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Cruz Lining Up Support in Texas GOP Delegation

U.S. Sen. Ted Cruz decisively won his home state primary by 17 points in March, collecting more than two-thirds of the GOP convention delegates up for grabs in Texas. More than a month later, he has an opportunity make that victory even sweeter.

Sen. Ted Cruz carries his youngest daughter after winning the Texas GOP primary on March 1, 2016

On March 1, Ted Cruz decisively won the GOP presidential primary in his home state by 17 points, collecting more than two-thirds of the delegates up for grabs in Texas. More than a month later, he has an opportunity make that victory even sweeter.

As it has done in many other states, Cruz's campaign is working behind the scenes to ensure that every delegate Texas sends to the Republican National Convention is supportive — even those who must initially back frontrunner Donald Trump. It's a painstaking process that usually draws little attention but is taking on a new significance as the GOP field gears up for a contested convention.

"At this point, the focus has to be on electing pro-Cruz delegates," said Brendan Steinhauser, an Austin-based Republican strategist. "Not only the delegates he’s allotted through the primary vote, but I expect them to run people to be Trump delegates and Rubio delegates who are Cruz supporters.”

The process will take center stage May 12 through 14 in Dallas, when the Republican Party of Texas holds its convention to elect the 155 delegates it will send to July's Republican National Convention. Based on the results of the March 1 primary, Cruz is entitled to 104 of those delegates, Trump 48 and former candidate Marco Rubio three.

But they're obligated to vote that way only on the first two ballots. In the event of a contested convention, for which both candidates are increasingly preparing, all of Texas' delegates would be unbound from their candidate, effectively becoming free agents, on the third ballot. In other words, Trump's 48 delegates and Rubio's three would be free to throw their support to Cruz at that point — if they are so inclined. Cruz's campaign is trying to make sure they are. 

His backers are confident the 51 non-Cruz delegate slots will be filled with enough loyalists that most of them will ultimately vote for the Texas senator. 

"The vast majority, I believe, will switch to Ted as soon as they can switch," said Lt. Gov. Dan Patrick, who chairs Cruz's campaign in Texas. 

Salting the delegation as heavily as possible with Cruz supporters might also help if there are votes on the convention's rules that might give one candidate an upper hand. 

The delegate selection process began in earnest on March 19, when more than 10,000 delegates to the state convention were elected at the county and state Senate district levels. That gave campaigns a massive pool of potential delegates to Cleveland to start vetting, a task that includes consultation with local party leaders and the delegates themselves. All three remaining campaigns have requested and received the list of delegates to Dallas, according to the Texas GOP.

One of the first steps comes later this week, when Texas GOP Chairman Tom Mechler, who is neutral in the race, is expected to appoint a chair of the National Nomination Committee. The panel, which will comprise Mechler and 36 other members representing each of Texas' congressional districts, will meet in Dallas to select 44 of the state's at-large delegates to the national convention.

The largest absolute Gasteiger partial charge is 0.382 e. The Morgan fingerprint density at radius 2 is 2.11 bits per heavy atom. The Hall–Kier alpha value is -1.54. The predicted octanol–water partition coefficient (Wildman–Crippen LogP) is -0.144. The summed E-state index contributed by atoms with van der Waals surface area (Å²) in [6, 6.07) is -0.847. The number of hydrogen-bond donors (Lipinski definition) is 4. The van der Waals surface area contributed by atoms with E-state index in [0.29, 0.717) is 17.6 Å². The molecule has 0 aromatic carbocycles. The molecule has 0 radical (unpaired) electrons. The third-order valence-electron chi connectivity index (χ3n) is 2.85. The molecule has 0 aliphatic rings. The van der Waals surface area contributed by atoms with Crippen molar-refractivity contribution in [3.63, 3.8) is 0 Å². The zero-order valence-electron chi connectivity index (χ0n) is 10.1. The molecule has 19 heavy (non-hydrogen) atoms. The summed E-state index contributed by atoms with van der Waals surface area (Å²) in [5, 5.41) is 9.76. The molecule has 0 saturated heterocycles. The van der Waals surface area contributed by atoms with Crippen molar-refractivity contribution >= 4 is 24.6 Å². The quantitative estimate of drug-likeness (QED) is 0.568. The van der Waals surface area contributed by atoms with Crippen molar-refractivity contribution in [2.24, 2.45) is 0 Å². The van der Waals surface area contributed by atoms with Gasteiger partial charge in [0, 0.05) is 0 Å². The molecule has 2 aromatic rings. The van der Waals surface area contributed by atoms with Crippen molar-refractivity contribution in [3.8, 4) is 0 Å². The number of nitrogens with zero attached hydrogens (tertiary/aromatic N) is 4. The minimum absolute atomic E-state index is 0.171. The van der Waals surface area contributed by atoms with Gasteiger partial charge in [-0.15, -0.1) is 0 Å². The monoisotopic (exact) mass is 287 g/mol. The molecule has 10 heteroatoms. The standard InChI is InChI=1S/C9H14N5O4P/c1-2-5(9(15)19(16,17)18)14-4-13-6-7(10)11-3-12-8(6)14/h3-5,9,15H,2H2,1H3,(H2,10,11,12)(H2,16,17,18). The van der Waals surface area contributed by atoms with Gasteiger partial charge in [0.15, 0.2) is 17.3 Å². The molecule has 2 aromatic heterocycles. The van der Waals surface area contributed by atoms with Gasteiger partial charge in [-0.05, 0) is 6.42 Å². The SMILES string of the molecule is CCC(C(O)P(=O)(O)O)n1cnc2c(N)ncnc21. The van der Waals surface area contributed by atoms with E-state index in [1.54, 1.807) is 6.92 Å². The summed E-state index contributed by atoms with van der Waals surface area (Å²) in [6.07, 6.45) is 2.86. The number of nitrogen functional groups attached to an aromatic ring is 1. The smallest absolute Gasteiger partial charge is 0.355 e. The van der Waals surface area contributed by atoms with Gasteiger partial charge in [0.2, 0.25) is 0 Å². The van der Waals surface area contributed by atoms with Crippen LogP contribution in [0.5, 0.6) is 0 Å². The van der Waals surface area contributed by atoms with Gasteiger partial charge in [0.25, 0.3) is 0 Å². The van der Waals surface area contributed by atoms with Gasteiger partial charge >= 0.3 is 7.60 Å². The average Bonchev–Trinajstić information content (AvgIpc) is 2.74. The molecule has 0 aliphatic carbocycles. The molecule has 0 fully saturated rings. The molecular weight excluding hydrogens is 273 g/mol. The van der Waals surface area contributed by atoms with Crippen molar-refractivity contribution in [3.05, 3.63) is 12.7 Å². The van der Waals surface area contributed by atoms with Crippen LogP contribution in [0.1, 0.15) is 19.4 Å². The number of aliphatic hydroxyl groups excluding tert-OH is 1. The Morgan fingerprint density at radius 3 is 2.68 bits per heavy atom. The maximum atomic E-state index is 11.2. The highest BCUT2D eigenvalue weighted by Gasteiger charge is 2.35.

It is not just Trump whose delegates the Cruz campaign is eying in Texas. Although he is no longer in the race, Rubio has asked the Texas GOP to keep his three delegates bound on the first ballot, meaning they are free to vote for whomever they want on the second ballot. That effectively makes them the most valuable delegates from Texas because they will be the first delegates to become free agents. 

"It totally depends on who is seated, but I would feel confident that during the delegation selection process, those people would have Cruz as their second choice," said state Rep. James Frank of Wichita Falls, a former co-chair of Rubio's campaign in Texas who now supports Cruz.

Trump's campaign in Texas did not respond to a request for comment on its efforts regarding the delegate selection process. But some of his supporters in the Lone Star State dismissed the idea that if they won a trip to Cleveland, they could be persuaded to ultimately support Cruz. 

"I will most definitely be 100 percent with Mr. Trump all the way," said Tania Vojvodic, a delegate to the state convention who plans to run for a national slot. "There’s no convincing me to vote for Mr. Cruz."

Yet even as they swear allegiance to Trump, some of his backers in Texas acknowledge the billionaire is at a disadvantage in a delegate selection process that rewards superior organization. Among them: Eileen Townsend, a longtime GOP activist and delegate to Dallas. 

"The problem with Trump supporters is they have no idea how the political process works, so that’s why they’re being outsmarted," said Townsend, a real estate agent from Missouri City. 

Cruz's supporters in Texas say the process is not that complicated: Competent campaigns have to win popular support in the primary then demonstrate they can make the victory count in the delegate selection process. Randall Dunning, a member of the State Republican Executive Committee who supports Cruz, likened it to creating empty spaces in a crate for eggs — and the delegate selection process actually filling the spaces.

Organized campaigns, he said, will "put the eggs in the crate." 

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Politics 2016 elections Ted Cruz